76 :  Many Financial Crises in Emerging Markets and G7 Economies in the last two decades Currency/Financial Crises in Emerging Markets: 1980s debt crisis in Latin America Mexico, East Asia, Russia, Brazil in the 1990s; Turkey and Argentina in 2001; Uruguay in 2002; Brazil mini-crisis in 2002; Dominican Republic in 2003 Market turmoil (mini-crisis) in EMs in May-June 2006 Massive contagion of US financial crisis of 2008-2009 to emerging markets economies markets and economic growth. Avoidance of outright financial crises given stronger fundamentals EM mini crisis of 2013? Temporary or persistent?
    77 : Crises and financial stresses in Advanced/G7 Economies S&L crisis in US in early 1990s Corporate/Banking crisis in Japan in 1990s after bursting of the 1980s asset price bubble European Monetary System (EMS) currency crisis in Europe in 1992-93 (Italy, UK, France, Sweden) Banking crisis in Finland and Sweden in early 1990s Bond market crash in the US in 1994 as the Fed unexpectedly tightened monetary policy. Sharp fall of the value of the US dollar in 1994-1995 LTCM crisis in 1998 and seizure of U.S. capital markets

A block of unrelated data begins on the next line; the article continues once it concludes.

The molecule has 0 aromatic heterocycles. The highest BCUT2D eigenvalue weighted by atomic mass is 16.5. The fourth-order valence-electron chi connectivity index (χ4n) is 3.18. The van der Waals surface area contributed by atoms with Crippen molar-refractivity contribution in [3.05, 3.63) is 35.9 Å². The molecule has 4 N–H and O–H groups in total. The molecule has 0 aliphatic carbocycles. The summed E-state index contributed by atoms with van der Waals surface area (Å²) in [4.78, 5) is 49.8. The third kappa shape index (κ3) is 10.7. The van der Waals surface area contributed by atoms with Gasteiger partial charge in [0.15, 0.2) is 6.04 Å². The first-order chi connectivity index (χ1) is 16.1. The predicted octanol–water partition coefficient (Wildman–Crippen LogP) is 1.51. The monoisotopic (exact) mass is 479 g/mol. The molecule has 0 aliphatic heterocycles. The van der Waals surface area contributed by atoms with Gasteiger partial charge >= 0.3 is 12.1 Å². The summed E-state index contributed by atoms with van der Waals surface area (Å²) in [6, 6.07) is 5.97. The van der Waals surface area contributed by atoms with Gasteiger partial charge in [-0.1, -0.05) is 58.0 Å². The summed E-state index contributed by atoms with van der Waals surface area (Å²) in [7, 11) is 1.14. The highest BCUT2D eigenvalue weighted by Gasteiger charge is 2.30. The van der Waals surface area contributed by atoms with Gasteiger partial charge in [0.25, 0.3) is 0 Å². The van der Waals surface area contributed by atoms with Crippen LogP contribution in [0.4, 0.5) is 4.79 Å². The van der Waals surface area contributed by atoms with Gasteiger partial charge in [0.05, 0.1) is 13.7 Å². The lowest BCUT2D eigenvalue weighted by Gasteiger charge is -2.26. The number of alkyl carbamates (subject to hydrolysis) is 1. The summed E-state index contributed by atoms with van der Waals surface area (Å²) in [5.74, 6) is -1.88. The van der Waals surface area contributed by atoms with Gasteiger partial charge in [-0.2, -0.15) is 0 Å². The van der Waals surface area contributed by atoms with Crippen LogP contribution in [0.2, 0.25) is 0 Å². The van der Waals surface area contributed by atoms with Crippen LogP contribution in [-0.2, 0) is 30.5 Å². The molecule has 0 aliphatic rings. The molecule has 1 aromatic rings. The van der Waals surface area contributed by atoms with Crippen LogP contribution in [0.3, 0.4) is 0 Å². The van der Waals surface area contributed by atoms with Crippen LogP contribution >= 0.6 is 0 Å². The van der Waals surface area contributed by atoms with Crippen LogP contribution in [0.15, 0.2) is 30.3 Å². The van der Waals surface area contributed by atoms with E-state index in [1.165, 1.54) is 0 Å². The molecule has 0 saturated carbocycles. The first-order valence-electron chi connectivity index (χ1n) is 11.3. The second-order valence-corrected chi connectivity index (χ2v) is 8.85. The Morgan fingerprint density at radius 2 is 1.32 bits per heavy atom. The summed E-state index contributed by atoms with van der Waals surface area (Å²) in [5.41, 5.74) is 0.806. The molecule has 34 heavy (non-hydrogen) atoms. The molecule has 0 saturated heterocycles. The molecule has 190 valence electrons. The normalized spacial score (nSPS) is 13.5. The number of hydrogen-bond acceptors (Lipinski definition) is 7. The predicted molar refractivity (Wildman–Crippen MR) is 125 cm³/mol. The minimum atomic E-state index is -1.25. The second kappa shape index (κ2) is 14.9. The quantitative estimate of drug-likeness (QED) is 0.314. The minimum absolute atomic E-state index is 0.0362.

78 : Crises and financial stresses in Advanced/G7 Economies Bursting of the US asset price bubble in equity markets in 2000-2002; IT and dot.com crash. US corporate and accounting scandals in 2002-2003 (Enron, Sarbox legislation, etc.) GM-Ford downgrade in 2005 and turmoil in credit derivatives markets Equity market turmoil in the spring of 2006 during the “inflation scare” Housing bust and sub-prime crisis in the US (2006-2008) US and global financial markets turmoil and volatility starting in the summer of 2007 Global financial crisis and recession of 2008-2009 Eurozone crisis of 2010-2013